TALLAHASSEE, Fla. (WFLA) – A former MacDill Air Force Base airman charged with killing his ex-girlfriend and their baby may soon be a free man.
In August of 2014, Ralph Wright Jr. was convicted on two counts of first degree murder and a jury recommended a death sentence to the judge.
On Wednesday, the Florida Supreme Court issued an opinion that essentially throws out his convictions and subsequent death sentence.
Paula O’Conner and her son Alijah’s bodies were discovered on July 6, 2007 in her home. She had been strangled to death, Alijah suffocated. Investigators interviewed Wright after learning about his relationship with O’Conner.
Wright initially denied being Alijah’s father, but detectives told Wright DNA evidence proved he was. Wright was eventually arrested, charged and convicted of the murders.
In the opinion, the justices wrote, “there is no fingerprint, footprint, blood, fiber pattern impression or other physical evidence tying Wright to the crime scene. There is no cell tower evidence placing him in the vicinity of the crime scene. There is no murder weapon. The only evidence presented by the state to prove that Wright was the murder is the fact that he had motive and opportunity.”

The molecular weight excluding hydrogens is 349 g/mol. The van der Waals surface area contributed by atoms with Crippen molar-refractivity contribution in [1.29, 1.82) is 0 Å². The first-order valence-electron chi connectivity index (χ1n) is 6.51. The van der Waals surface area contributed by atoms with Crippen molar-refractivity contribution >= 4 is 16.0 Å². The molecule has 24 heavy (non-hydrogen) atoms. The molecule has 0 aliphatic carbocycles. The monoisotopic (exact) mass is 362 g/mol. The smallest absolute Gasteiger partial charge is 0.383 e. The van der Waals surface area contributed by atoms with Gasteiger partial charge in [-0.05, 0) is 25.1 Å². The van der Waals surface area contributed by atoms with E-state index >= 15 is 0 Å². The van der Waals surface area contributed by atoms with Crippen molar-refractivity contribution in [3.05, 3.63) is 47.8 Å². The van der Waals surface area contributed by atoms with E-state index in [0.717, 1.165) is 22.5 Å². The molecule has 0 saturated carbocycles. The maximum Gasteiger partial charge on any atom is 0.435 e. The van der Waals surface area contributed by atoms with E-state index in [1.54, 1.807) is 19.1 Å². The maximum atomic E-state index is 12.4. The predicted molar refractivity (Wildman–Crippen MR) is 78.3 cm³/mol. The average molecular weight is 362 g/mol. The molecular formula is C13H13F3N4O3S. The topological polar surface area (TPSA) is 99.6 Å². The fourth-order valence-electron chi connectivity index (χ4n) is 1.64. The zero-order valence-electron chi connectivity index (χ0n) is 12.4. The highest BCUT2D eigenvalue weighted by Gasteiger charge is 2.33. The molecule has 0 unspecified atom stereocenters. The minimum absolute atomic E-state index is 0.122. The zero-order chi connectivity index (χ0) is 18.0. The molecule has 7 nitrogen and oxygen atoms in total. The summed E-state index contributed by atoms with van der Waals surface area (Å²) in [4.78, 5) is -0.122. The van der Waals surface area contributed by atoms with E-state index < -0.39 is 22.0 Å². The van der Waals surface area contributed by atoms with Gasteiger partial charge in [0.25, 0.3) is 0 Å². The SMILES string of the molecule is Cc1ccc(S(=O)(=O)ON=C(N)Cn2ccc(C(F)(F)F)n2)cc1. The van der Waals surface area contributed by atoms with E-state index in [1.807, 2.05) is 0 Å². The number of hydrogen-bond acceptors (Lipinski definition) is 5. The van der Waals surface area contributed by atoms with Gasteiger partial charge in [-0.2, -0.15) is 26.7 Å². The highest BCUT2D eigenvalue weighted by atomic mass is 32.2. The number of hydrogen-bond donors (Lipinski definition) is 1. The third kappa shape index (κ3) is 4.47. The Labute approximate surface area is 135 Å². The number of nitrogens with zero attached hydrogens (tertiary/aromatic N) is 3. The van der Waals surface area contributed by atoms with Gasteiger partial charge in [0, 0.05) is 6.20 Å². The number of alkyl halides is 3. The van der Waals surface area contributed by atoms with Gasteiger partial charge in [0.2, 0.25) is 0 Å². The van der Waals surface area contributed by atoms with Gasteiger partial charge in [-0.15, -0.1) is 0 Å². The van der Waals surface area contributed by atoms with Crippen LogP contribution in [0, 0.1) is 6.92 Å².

Attorneys Bjorn Brunvand and Bill Bennett defended Wright at the trial and believe police have always had the wrong man.
“He always wanted to profess his innocence,” said Brunvand. “He always professed his innocence.”
Bennett added that he believes in the death penalty, but not in this case.
“This concerned me, because on the evidence that I saw, if they can get that verdict and get a death penalty and he gets the death penalty…I could not…I don’t think he did it. So… ” said Bennett.
Brunvand believed the evidence presented at the trial proved his client was not guilty.
“The evidence suggested the contrary. The DNA evidence suggested the contrary,” said Brunvand. “The multiple potential other people who may have committed the murder, who basically weren’t even explored.”
While the Supreme Court has issued its opinion, the State Attorney General’s office can still ask the court to reconsider. If it doesn’t, Wright could be released from Florida State Prison in a matter of a few weeks.
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